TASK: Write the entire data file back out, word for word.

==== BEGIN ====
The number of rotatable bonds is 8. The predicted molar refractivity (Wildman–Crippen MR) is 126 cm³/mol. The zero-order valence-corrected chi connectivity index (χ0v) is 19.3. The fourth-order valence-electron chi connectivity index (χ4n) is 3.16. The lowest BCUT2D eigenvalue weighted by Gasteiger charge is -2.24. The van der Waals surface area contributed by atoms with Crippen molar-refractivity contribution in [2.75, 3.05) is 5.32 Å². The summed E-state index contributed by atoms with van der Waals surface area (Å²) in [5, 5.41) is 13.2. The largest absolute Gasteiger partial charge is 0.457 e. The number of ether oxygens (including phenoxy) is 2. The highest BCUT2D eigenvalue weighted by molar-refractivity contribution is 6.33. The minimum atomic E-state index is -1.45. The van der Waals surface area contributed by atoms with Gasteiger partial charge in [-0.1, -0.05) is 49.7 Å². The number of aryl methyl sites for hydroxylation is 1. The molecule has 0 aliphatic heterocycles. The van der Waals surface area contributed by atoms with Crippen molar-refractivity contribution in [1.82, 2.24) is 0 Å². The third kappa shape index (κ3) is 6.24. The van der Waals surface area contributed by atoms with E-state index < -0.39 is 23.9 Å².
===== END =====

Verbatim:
The number of rotatable bonds is 8. The predicted molar refractivity (Wildman–Crippen MR) is 126 cm³/mol. The zero-order valence-corrected chi connectivity index (χ0v) is 19.3. The fourth-order valence-electron chi connectivity index (χ4n) is 3.16. The lowest BCUT2D eigenvalue weighted by Gasteiger charge is -2.24. The van der Waals surface area contributed by atoms with Crippen molar-refractivity contribution in [2.75, 3.05) is 5.32 Å². The summed E-state index contributed by atoms with van der Waals surface area (Å²) in [5, 5.41) is 13.2. The largest absolute Gasteiger partial charge is 0.457 e. The number of ether oxygens (including phenoxy) is 2. The highest BCUT2D eigenvalue weighted by molar-refractivity contribution is 6.33. The minimum atomic E-state index is -1.45. The van der Waals surface area contributed by atoms with Gasteiger partial charge in [-0.1, -0.05) is 49.7 Å². The number of aryl methyl sites for hydroxylation is 1. The molecule has 0 aliphatic heterocycles. The van der Waals surface area contributed by atoms with Crippen molar-refractivity contribution in [1.82, 2.24) is 0 Å². The third kappa shape index (κ3) is 6.24. The van der Waals surface area contributed by atoms with E-state index < -0.39 is 23.9 Å².